The Pittsburgh Steelers saw one streak come to an end back on Sunday for their defense, but still retained their NFL-best in a related category. Against the Lions, the defense gave up its first points on an opening drive all season, a field goal following a big 43-yard reception to kick off the drive.
Those were the first points the Steelers had allowed on an opening drive through the first half of the season. I’m not really sure how that compares to the rest of the league, but it goes without saying that it’s almost impossible to do better.
In fact, as I wrote about previously, the team has actually been outscoring their opponents on their own opening drives. They recovered a blocked punt for a touchdown on the Browns’ opening drive, and the Chiefs sent a botched snap through the back of the end zone on theirs, so they still have a 9-3 advantage, incredibly.
But it’s been a long, long time since the Steelers have allowed their opponent to score a touchdown on their opening drive. According to Dom Rinelli—who if you’ve been following us long enough you should know by now—it was their 25th consecutive game in which they prevented an opening-drive touchdown.
He Tweeted that that is also the longest consecutive streak in the NFL. 25 games, by the way, takes us all the way back to the 2015 season. They went through all of last year without giving up a touchdown on their opponents’ opening drives. The last opening drive touchdown came courtesy of…Ryan Mallett on a pass to Chris Matthews for the Baltimore Ravens in Week 16 of that year.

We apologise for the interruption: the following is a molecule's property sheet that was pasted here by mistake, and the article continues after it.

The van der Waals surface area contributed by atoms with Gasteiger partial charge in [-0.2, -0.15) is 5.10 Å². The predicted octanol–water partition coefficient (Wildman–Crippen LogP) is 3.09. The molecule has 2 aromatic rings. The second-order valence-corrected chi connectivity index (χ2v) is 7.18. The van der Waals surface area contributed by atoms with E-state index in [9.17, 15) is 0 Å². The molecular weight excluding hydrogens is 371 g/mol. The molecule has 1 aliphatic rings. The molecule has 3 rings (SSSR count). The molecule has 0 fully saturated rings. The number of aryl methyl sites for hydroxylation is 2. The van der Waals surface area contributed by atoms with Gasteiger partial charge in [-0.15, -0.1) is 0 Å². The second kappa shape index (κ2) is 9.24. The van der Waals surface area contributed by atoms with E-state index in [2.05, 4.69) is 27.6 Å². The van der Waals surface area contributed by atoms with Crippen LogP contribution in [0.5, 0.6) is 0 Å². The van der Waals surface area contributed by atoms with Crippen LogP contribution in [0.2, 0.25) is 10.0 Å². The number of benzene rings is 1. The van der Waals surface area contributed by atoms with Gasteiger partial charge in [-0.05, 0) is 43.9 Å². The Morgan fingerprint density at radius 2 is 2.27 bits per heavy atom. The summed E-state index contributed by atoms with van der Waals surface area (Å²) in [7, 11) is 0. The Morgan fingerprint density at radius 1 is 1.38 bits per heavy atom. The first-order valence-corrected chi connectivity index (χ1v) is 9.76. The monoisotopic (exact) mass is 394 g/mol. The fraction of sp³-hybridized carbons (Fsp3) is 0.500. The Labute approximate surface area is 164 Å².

Say what you will, but when you do it for an entire year and then some, that’s impressive. Sure, there will inevitably be some luck involved, no doubt, but it’s still a notable accomplishment that is worthy of being recognized for what it is.
The first several plays of a game are the most scripted. Offensive coordinators typically prepare a set list of plays that they want to run that they expect will be successful based on their opponent and the individual matchups. Generally, they should have a relatively high degree of success.
Now, I’m not about to spit out numbers that I don’t know. I don’t know if there is a statistically higher probability of teams scoring touchdowns on their opening drives than on all other drives during a game, and I don’t know if anybody has compiled such numbers. So I can’t quantify what it means, exactly.
But it does at least indicate that the Steelers more often than not are able to come into games prepared, defensively, and when that fails, they at least are able to shore things up and button down as the field grows tighter closer to the goal line.
Considering the number of backups on their schedule for the second half of the season, I’m thinking this streak might carry on a bit further. The Patriots are always the biggest risk. But it would be awfully impressive if they could go two full seasons keeping it intact.